Growing Tomatoes From Seeds – The Truth

Before you grow tomatoes, you have to decide how you will go about doing things. Will you use seeds, or will you be utilizing a harder method… growing tomatoes from tomatoes? The latter might seem more convenient, especially if you already have tomatoes in the refrigerator. However, if your tomatoes were grown from commercial farming procedures (over organic ones), they are probably hybridized. This means that their seeds are probably sterile. For this reason, if you want to start growing tomatoes from other tomatoes, consider starting things off the old-fashioned way… using seeds to jumpstart the process. Then once they start sprouting tomatoes, you will have the power to grow new sets of plants.

To grow tomatoes from seeds, you must first think about when you will start planting. You should do this 6 to 8 weeks before it starts getting cold in your area. If the temperatures go below the mid-50s, you might have trouble growing your plants. For the growing itself, there are many containers you can use. The cheapest are the plastic ones that you find at most garden shops. They are not fancy, but they are very easy to use for beginners. However, they are not miracle-workers, so if the soil within the container is not sterile, your plants may encounter disease. With that said, stick to “soilless” mediums as they do the same thing without exposing your plants to harmful organisms.

After you have prepared your trays, you are ready to plant your seeds. With a pencil, punch one hole into the soil. Drop 2 or 3 seeds into this hole. Only one seed is needed for germination, but the more you put down, the greater your chances of success. Just do not surpass 2 or 3 seeds, as the area may not be big enough to accommodate the growth. In any case, after you have laid your seeds, apply a thin layer of top soil then water the area. The soil should be moistened but not over-watered and soaked. Repeat this procedure with every cup in the tray. Now you need to put your seedlings into a warm area, somewhere around 70 degrees. If the area fits that requirement, place the seeds near a window sill. Make sure the window receives enough light, as sunlight is especially vital during the beginning stages of a tomato plant’s life. For watering, do as you did before… moisten the soil, but do not soak it. And only water when the soil appears dry.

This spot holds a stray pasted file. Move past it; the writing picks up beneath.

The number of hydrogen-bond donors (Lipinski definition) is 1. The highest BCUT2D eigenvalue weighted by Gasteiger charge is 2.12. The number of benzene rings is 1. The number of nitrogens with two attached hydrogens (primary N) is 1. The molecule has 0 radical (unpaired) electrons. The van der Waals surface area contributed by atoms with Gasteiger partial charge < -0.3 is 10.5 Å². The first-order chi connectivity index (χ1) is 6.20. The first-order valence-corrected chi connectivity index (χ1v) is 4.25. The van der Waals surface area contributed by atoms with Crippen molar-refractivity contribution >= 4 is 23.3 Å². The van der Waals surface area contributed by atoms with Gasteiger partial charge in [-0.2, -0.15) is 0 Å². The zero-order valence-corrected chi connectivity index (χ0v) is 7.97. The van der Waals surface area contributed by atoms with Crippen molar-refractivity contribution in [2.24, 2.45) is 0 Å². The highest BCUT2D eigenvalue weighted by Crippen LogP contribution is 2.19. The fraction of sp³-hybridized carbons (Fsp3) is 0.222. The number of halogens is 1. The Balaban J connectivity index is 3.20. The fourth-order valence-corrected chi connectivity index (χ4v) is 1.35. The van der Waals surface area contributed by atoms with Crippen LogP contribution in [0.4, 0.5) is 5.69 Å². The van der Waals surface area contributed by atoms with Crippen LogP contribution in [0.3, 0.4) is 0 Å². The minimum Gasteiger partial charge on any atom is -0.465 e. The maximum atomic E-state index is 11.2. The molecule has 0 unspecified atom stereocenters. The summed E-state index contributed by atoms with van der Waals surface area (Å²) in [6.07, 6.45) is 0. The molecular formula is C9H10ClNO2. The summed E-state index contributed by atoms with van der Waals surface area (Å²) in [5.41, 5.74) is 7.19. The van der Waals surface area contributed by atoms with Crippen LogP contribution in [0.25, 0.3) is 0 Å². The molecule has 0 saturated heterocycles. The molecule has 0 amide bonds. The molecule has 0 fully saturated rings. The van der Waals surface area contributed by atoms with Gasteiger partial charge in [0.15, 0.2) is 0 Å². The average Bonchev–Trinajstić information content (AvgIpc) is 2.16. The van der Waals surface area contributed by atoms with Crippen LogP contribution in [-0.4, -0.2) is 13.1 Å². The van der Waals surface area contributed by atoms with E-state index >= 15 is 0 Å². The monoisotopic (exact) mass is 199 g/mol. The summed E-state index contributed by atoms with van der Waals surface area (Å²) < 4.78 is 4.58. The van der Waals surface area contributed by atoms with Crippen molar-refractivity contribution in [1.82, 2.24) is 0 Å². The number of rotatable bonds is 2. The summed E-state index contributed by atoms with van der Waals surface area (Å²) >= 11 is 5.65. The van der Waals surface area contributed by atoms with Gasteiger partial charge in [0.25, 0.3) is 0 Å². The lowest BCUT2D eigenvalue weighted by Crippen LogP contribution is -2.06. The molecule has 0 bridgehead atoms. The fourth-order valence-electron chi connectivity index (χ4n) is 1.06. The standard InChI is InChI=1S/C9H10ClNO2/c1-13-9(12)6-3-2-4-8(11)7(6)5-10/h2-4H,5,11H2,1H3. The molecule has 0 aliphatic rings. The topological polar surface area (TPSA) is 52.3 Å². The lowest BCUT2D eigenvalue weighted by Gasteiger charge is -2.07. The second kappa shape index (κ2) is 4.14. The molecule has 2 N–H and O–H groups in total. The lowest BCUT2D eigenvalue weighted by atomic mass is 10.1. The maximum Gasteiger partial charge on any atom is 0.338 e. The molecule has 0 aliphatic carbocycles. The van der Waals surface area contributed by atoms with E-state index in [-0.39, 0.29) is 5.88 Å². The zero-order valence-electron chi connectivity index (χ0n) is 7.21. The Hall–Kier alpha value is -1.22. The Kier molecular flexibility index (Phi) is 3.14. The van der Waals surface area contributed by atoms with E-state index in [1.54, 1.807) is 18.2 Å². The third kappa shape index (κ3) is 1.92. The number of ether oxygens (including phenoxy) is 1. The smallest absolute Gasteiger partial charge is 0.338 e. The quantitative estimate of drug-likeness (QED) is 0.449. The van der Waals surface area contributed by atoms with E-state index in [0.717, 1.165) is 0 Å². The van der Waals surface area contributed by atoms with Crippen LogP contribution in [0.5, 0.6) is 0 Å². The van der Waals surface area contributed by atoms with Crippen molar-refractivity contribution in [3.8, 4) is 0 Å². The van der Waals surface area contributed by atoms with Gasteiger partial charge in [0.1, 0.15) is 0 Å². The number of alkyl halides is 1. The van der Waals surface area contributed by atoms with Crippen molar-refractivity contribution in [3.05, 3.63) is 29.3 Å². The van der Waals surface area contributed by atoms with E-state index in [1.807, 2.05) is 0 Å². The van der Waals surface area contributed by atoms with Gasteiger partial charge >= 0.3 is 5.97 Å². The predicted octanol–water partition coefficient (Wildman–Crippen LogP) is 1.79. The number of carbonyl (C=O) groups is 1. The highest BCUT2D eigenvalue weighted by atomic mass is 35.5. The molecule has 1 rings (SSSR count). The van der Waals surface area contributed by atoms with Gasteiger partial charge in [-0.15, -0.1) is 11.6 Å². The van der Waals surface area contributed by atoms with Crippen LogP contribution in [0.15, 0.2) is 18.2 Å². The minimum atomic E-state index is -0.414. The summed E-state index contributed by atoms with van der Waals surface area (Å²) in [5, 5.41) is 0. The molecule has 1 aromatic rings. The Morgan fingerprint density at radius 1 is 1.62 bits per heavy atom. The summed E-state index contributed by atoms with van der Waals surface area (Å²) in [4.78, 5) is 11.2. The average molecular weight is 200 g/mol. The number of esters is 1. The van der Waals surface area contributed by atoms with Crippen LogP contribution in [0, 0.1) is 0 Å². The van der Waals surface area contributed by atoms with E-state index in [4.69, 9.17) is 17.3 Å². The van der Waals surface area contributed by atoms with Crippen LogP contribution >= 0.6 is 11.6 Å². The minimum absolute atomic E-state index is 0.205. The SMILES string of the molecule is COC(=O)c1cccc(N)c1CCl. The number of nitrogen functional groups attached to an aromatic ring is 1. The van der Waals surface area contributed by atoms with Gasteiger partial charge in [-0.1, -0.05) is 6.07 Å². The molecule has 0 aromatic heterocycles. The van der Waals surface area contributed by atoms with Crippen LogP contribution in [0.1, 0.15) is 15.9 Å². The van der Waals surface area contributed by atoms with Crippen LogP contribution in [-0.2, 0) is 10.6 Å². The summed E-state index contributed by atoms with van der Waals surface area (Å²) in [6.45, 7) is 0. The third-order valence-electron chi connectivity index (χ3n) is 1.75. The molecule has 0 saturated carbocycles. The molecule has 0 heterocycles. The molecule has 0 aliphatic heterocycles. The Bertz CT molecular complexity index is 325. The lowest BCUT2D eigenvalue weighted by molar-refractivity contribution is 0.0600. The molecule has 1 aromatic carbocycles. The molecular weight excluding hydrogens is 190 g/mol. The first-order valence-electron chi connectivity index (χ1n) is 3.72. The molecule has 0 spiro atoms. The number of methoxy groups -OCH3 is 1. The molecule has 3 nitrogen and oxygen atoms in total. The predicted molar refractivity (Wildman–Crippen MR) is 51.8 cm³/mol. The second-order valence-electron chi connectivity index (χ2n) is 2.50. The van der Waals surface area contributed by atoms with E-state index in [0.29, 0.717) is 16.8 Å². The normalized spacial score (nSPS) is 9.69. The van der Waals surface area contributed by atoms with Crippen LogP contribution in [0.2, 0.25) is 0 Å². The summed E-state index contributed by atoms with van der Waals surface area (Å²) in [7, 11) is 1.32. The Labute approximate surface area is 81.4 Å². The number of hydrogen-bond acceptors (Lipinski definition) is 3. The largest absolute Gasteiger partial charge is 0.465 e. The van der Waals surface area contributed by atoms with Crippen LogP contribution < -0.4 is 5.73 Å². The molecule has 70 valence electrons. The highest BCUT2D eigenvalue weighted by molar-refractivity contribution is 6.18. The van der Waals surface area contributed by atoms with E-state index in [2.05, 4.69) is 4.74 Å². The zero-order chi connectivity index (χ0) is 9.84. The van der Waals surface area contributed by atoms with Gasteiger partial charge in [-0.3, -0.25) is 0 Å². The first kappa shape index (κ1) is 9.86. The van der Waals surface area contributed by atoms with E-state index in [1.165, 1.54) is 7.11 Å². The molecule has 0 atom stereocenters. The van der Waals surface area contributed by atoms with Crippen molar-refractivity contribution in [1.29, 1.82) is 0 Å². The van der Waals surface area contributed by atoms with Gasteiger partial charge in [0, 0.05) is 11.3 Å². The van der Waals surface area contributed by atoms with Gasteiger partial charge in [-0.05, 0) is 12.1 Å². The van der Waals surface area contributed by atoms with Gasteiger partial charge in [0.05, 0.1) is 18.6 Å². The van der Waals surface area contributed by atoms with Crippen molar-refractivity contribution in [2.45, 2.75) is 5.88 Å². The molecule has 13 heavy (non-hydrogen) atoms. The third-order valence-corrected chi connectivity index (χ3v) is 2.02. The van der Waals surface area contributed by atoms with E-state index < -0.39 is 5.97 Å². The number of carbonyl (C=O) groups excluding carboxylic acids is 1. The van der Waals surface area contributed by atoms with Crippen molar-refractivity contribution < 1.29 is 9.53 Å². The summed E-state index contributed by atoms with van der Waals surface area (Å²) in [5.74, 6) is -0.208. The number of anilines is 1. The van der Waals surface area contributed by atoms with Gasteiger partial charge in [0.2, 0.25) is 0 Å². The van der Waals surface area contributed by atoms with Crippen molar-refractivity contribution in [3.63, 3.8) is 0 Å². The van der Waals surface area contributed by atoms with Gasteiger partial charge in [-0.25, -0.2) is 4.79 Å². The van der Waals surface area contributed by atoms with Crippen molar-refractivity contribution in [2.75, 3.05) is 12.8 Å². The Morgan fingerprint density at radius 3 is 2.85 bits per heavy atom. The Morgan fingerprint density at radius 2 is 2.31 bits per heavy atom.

When it gets closer to planting time, your plants will go through a unique “hardening off” period. This is nature’s way of helping them build defenses against the elements. To get the most out of this process, start putting your plants outside for hour. Increase this timeframe by one hour each day and continue doing this until you have reached 4 hours. By doing this, your plants will become healthier and stronger.

Once your plants start growing tomatoes, you will have a harvest that you can eat, sell or save for future plants. If you decide to save your tomatoes for future plants, you will have to extract their seeds. You will also have to dry them out, (as wet seeds will not fertilize). Afterward, just repeat the steps mentioned above. Since the seeds would have originated from a non-hybridized plant, you should be able to grow them pretty easily. And do not worry about pollination, as tomatoes are one of the few plants that can pollinate themselves. As long as their seeds are healthy and non-hybridized, they have just as much sprouting ability as the ones you buy from the store. By following this process, starting next season you’ll be able to start growing tomatoes from the tomatoes left over from this summer, assuming you found a variety that you enjoy and that grows well in your area.

Mike Mazzaro has written extensively on tomato gardening. For more information on growing tomatoes from tomatoes, check out TomatoGardeningSecrets.com.

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